The first time I turned a tiny corner to see the dome of the Pantheon, I had a new comprehension for the famed arrogance of Romans; if ever overbearing pride is to be tolerated it should be for the cause of this city.
The ancientness and elegance is palpable and unique even amongst the other stars of Europe. Despite the financial tribulations of recent Italy, Rome remains the stoic and sophisticated matriarch of her country - beautifully groomed (if not suffering a little from the assault of very blah graffiti - it’s intentional not to refer to it as street art here) in her recently revamped Colosseo crown with a polished pair of Spanish Step shoes and her iridescent Fontana di Trevi handbag. Italian fashion houses such as Bulgari and Fendi have recently footed the bill for thorough restoration of the city’s monuments so if you think you’ve 'seen them before', see them now.
They’re so bright and glistening you could see them from the moon. Whilst I could talk you through the must-sees amongst the myriad iconic structures of the city with great enthusiasm, SOUQ had a mandate: to bring you a snippet of the best eating and shopping experiences to be enjoyed in a short time. And eat I did. For you. And for a small country.
Let’s begin controversially. With coffee.
*clears throat and takes deep brave breath...
It is my firm and unwavering belief that Australians make the best cup of coffee in the world. They did learn their craft from Italian migrants but along the way they have refined it so they have themselves become the masters of the trade. In fact it was a struggle to find an excellent coffee in Rome but if anything drives my persistence it is this loved and elusive perfect morning start. So without further ado, here are my top locales for the best coffee in the centre of Rome:
1. Caffè Roscioli - the owners of the famed Roscioli Salumeria and Antico Forno near the Campo de Fiori have opened a small espresso bar just a few doors down and they continue their legacy of perfection in everything they produce.
2. Er Baretto - the prettiest place to begin your day in the Monti neighbourhood and a gorgeous coffee to match.
3. Sant'Eustachio Il Caffè - though pricier than others with a cool attitude towards the 'tourista’ (of which there are many here) we don’t quibble when it comes to our coffee so will happily settle for this excellent cup served with a grimace.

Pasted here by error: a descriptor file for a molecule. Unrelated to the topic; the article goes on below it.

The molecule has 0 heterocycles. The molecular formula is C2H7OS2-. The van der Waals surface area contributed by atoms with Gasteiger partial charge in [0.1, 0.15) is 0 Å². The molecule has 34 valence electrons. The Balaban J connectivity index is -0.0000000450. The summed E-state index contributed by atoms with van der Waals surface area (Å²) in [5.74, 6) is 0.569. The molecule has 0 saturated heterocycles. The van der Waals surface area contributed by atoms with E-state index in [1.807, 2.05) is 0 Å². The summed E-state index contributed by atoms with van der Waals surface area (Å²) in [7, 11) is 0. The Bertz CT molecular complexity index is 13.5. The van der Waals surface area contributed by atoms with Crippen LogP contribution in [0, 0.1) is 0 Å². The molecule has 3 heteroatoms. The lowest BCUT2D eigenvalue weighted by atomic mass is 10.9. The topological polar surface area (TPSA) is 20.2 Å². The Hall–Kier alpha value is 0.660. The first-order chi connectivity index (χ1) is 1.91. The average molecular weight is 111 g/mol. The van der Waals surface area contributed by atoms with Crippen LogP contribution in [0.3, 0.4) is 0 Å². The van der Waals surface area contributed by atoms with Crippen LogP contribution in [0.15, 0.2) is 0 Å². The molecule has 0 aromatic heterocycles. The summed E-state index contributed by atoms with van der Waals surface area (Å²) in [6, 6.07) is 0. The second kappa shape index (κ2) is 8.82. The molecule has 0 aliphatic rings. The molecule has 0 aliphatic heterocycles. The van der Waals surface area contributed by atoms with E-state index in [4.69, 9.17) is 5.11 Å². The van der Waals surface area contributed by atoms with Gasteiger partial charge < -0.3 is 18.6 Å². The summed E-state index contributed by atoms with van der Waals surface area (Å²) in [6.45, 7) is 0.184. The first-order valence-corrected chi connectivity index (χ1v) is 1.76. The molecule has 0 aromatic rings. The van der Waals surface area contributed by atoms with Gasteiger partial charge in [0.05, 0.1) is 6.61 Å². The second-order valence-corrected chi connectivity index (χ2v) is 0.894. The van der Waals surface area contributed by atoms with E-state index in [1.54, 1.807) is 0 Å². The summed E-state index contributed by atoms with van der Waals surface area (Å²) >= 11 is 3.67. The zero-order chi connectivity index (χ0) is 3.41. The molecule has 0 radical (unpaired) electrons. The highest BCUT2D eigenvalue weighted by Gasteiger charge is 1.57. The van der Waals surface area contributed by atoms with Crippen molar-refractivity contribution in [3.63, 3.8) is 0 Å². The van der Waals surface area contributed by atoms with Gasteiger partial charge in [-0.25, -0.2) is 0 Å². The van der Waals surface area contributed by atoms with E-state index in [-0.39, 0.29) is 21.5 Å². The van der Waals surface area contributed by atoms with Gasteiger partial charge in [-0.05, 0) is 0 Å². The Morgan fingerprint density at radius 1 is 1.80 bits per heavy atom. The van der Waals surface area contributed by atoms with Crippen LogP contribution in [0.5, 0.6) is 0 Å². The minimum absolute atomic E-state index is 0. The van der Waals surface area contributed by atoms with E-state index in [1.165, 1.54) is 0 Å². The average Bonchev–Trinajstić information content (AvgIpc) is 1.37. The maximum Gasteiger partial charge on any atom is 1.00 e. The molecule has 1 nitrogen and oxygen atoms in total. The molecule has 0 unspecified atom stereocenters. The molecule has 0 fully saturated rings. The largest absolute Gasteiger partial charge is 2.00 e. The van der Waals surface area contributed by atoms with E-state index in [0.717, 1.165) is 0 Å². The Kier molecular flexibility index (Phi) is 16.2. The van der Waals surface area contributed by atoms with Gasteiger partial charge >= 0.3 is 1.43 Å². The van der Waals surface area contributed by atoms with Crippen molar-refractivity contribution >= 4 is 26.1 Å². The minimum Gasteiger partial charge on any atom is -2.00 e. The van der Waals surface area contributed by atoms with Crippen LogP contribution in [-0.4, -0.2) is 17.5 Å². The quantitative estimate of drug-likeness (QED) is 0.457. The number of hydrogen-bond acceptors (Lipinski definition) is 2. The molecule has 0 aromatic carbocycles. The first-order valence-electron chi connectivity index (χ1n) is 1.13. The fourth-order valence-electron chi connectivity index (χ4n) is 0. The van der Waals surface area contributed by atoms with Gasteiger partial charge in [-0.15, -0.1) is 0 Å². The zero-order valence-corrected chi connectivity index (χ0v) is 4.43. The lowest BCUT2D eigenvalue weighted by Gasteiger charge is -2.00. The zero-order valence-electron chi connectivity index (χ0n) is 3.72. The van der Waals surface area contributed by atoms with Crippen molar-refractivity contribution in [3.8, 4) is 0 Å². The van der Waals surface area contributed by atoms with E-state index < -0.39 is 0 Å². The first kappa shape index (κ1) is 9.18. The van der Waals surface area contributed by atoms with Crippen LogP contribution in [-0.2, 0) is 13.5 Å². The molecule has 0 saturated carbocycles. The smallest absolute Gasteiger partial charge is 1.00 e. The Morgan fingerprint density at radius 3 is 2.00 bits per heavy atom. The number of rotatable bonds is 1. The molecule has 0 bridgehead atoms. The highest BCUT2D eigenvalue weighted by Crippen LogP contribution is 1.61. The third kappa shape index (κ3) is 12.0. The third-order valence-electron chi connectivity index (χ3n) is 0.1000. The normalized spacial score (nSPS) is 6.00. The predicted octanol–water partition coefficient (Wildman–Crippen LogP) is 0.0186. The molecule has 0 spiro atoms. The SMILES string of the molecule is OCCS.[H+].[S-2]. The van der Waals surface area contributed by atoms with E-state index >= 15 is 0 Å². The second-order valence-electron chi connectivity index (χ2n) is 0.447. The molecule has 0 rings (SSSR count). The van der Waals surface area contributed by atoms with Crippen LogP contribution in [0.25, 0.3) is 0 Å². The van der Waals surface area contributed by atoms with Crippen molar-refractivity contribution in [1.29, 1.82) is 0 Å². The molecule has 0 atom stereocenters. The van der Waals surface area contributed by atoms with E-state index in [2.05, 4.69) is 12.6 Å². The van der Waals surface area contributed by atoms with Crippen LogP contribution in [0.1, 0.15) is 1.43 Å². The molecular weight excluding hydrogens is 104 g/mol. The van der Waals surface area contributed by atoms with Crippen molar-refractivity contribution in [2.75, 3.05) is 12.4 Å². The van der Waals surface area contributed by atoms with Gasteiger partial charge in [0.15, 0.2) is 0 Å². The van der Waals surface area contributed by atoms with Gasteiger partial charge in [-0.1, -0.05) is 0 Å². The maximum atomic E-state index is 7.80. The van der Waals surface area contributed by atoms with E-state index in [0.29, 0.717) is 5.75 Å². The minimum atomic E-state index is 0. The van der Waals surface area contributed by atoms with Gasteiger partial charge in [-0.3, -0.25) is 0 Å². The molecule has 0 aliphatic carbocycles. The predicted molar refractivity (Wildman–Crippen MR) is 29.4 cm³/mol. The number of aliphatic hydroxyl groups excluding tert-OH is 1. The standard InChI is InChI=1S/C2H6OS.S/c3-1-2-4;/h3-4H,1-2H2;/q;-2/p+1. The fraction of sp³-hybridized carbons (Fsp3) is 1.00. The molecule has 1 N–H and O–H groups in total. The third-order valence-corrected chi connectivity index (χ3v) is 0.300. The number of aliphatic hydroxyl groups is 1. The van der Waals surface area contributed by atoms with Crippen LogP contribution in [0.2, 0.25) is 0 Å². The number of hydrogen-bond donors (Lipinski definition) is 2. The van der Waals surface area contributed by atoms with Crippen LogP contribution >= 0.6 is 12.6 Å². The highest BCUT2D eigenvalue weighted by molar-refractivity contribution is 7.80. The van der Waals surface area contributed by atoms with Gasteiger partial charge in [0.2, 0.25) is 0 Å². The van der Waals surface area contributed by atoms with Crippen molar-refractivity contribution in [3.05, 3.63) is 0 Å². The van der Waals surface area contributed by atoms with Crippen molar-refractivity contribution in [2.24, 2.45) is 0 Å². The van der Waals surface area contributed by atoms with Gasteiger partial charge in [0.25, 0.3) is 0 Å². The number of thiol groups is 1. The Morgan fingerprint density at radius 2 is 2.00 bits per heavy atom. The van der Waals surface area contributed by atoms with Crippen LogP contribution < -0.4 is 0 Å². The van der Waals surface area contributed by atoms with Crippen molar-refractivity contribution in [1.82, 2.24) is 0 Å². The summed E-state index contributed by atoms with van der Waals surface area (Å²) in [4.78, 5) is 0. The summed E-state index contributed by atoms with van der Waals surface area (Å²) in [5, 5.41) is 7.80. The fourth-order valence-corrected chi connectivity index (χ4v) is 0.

And a tip for my coffee-connoisseur compatriots: if a piccolo is your preferred, ask for a macchiato in Rome whereas if your hit is a flat-white, request a ‘cappuccino senza schiuma’.
Moving on to food - I barely know where to begin.. and I certainly don’t know where to end thanks to the cryovacced-stores of fennel-dried prosciutto rind, fresh gnocchi, guanciale and white anchovies I returned home with.
Note that my efforts on this trip were directed toward very accessible food and restaurants - there were no Michelin stars shining on these places but honestly such accolades seem almost nonsensical when indulging in heavenly simply-prepared Italian produce. And I was fortunate to be there in Spring, the glorious moment of the artichoke which I made sure to delight in every way it could possibly come.
So here we go, my best culinary moments from this short trip:
1. Campo de Fiori - the daily market that operates here, though overrun with global, cheap, poor souvenir landfill, is still a good place to buy a pungent summer peach or a basket of magenta cherries to have with your coffee and a little vine of tomatoes for later. But for God’s sake don’t stop there. Wander over to Forno for a slab of pizza with artichokes and pecorino or zucchini flowers and anchovies, then cross back to Baccanale for a porchetta panino (not the best of it’s kind in Rome but start your quest here and you’ll not regret the journey). Still going. Stop at two places to add to your stores for later: Ruggeri where you must buy a fresh burrata languishing in it’s little bath of brine and some Sicilian sea salt.
Then over to Norcineria Viola, generational experts in one thing only: cured pork. Buy Prosciutto di Parma and glowing red strips of prosciutto rind dried with fennel. Allora: you have snacks for the day’s basalt-pounding that exploring Rome requires.